There were 10 wines on the table:  9 freshly vinified single-varietal component wines from the 2015 vintage, pulled from their maturation in barrel and prematurely bottled for this tasting, and then the 2012 vintage of Chateau de Beaucastel, the sum of all the parts.  We tried three whites and six reds leading up to the finished product, a tasting experience I still struggle to believe actually happened.  My notes on all the wines are below, but I have not scored any of the component wines, as they were tasted in embryonic form and were never meant for individual public consumption.  (Most were still awesome though.)


Grenache Blanc

Harvested on September 12, 2015, and (like all the other component wines below) bottled as a cask sample without filtration or the use of any sulphur dioxide, this wine was slightly bubbly in the glass, a greenish lemon colour.  Yeasty aromas mingled with pineapple, crystallized ginger, herbal and floral notes, and although it was lush and somewhat bready on the palate, it was still incisive and cutting, flashing bright citrus and finishing green and tight.  Whites make up less than 10% of the overall Chateau de Beaucastel CNDP blend.

Roussanne (Young Vines)

What passes for “young vines” in Chateauneuf would count as old vines in Canada:  these were between 20 and 50 years of age.  This wine may still have been fermenting, as it was a crazy cloudy, hazy lemon colour, not remotely transparent at any point.  (After maturation, in the final blending process, the wine would be filtered and would lose the haze.)  Despite the unappetizing view, it unleashed amazing cinnamon, roasted apple and parsnip aromas, nutty and complex.  There was lots of everything on the palate:  acid, alcohol, even some tannin, with a rich mouthfeel, lemon juice tartness, an almost Parmesan cheesiness and grapefruit Radler yeasty flavours.  So expressive.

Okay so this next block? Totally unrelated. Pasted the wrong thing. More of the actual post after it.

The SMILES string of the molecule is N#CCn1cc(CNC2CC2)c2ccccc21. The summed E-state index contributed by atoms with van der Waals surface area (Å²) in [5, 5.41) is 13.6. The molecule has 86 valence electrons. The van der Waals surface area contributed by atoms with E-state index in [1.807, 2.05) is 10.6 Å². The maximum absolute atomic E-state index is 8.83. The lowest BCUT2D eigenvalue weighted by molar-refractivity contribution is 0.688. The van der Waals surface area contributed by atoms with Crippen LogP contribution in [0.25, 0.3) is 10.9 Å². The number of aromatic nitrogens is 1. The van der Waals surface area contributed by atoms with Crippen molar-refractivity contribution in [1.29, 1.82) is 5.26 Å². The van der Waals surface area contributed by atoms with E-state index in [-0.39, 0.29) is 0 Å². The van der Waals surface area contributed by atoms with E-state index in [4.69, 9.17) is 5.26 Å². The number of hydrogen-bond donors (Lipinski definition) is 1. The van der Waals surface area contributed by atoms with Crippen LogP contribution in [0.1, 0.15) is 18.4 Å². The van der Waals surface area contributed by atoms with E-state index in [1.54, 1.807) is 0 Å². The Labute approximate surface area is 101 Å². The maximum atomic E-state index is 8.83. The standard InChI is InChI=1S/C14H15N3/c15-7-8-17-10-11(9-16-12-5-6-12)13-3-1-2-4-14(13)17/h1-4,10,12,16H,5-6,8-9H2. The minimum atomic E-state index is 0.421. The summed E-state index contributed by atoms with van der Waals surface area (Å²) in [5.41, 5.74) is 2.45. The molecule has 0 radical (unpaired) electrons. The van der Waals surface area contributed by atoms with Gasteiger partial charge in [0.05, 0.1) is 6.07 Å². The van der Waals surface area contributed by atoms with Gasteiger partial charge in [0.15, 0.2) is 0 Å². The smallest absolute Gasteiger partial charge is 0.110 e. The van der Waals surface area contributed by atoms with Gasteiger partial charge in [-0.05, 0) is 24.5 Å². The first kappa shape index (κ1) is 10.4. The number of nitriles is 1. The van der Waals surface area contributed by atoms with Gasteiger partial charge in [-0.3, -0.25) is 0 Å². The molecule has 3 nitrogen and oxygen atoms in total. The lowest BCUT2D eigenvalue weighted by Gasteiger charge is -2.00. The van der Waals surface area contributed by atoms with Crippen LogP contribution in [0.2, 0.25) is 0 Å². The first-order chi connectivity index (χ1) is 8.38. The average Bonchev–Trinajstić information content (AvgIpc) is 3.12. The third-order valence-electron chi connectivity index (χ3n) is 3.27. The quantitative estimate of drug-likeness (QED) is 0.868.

Roussanne (Old Vines)

Roussanne was one of Jacques Perrin’s favourite grapes, and the old vines on the estate, averaging 92 years of age, go into Beaucastel’s only single-varietal wine, the white Vieilles Vignes that is 100% Roussanne and 100% majestic, one of the best whites I’ve ever had in my life.  The 2015 unfinished, still-hazy, not-remotely-ready version of this wine could still have been immediately bottled and sold for triple digits.  Take the presence and structure of the younger Roussanne above; add star anise, butterscotch, celeriac and some tropical fruit; inject salinity and electricity on the palate; elongate the finish by an order of magnitude; and you get this wine.  If you see any 2015 Vieilles Vignes Beaucastel Blanc lying around in a few years, buy immediately and don’t ask questions.

Terret Noir